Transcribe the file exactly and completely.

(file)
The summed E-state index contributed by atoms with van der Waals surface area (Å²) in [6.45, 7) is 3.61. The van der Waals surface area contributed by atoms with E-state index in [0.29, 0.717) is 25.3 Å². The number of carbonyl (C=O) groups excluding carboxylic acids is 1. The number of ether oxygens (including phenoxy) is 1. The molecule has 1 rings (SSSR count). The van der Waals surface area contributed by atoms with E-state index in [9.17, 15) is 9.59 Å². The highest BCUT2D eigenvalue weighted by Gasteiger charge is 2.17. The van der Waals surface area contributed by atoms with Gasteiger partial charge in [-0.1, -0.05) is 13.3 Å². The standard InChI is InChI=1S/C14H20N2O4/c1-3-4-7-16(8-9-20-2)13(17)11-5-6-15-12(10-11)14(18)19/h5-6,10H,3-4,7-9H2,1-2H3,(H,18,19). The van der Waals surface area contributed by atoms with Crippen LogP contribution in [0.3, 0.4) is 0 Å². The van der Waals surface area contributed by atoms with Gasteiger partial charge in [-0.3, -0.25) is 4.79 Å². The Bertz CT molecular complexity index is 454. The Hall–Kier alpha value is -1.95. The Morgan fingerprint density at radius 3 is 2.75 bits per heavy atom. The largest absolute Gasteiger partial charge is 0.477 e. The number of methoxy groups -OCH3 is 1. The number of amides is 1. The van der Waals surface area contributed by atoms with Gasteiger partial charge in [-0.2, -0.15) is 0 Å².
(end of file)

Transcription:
The summed E-state index contributed by atoms with van der Waals surface area (Å²) in [6.45, 7) is 3.61. The van der Waals surface area contributed by atoms with E-state index in [0.29, 0.717) is 25.3 Å². The number of carbonyl (C=O) groups excluding carboxylic acids is 1. The number of ether oxygens (including phenoxy) is 1. The molecule has 1 rings (SSSR count). The van der Waals surface area contributed by atoms with E-state index in [9.17, 15) is 9.59 Å². The highest BCUT2D eigenvalue weighted by Gasteiger charge is 2.17. The van der Waals surface area contributed by atoms with Gasteiger partial charge in [-0.1, -0.05) is 13.3 Å². The standard InChI is InChI=1S/C14H20N2O4/c1-3-4-7-16(8-9-20-2)13(17)11-5-6-15-12(10-11)14(18)19/h5-6,10H,3-4,7-9H2,1-2H3,(H,18,19). The van der Waals surface area contributed by atoms with Crippen LogP contribution in [0.3, 0.4) is 0 Å². The van der Waals surface area contributed by atoms with Gasteiger partial charge in [-0.3, -0.25) is 4.79 Å². The Bertz CT molecular complexity index is 454. The Hall–Kier alpha value is -1.95. The Morgan fingerprint density at radius 3 is 2.75 bits per heavy atom. The largest absolute Gasteiger partial charge is 0.477 e. The number of methoxy groups -OCH3 is 1. The number of amides is 1. The van der Waals surface area contributed by atoms with Gasteiger partial charge in [-0.2, -0.15) is 0 Å².